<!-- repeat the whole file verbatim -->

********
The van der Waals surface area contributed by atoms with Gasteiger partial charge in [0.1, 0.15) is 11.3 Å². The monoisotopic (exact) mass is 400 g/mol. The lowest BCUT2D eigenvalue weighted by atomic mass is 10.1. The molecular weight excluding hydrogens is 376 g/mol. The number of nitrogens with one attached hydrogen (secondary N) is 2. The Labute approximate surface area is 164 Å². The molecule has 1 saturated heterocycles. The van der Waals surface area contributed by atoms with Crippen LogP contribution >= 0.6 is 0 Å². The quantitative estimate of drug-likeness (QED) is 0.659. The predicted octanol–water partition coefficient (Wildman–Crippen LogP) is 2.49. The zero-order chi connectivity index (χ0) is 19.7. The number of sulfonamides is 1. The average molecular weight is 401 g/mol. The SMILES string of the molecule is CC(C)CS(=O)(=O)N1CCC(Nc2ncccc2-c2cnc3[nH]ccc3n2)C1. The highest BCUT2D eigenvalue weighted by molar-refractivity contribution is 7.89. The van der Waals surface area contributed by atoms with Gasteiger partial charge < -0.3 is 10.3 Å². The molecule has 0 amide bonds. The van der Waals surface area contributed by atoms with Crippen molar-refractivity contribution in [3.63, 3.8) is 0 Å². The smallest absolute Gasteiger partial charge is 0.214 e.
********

The van der Waals surface area contributed by atoms with Gasteiger partial charge in [0.1, 0.15) is 11.3 Å². The monoisotopic (exact) mass is 400 g/mol. The lowest BCUT2D eigenvalue weighted by atomic mass is 10.1. The molecular weight excluding hydrogens is 376 g/mol. The number of nitrogens with one attached hydrogen (secondary N) is 2. The Labute approximate surface area is 164 Å². The molecule has 1 saturated heterocycles. The van der Waals surface area contributed by atoms with Crippen LogP contribution >= 0.6 is 0 Å². The quantitative estimate of drug-likeness (QED) is 0.659. The predicted octanol–water partition coefficient (Wildman–Crippen LogP) is 2.49. The zero-order chi connectivity index (χ0) is 19.7. The number of sulfonamides is 1. The average molecular weight is 401 g/mol. The SMILES string of the molecule is CC(C)CS(=O)(=O)N1CCC(Nc2ncccc2-c2cnc3[nH]ccc3n2)C1. The highest BCUT2D eigenvalue weighted by molar-refractivity contribution is 7.89. The van der Waals surface area contributed by atoms with Gasteiger partial charge < -0.3 is 10.3 Å². The molecule has 0 amide bonds. The van der Waals surface area contributed by atoms with Crippen molar-refractivity contribution in [3.63, 3.8) is 0 Å². The smallest absolute Gasteiger partial charge is 0.214 e.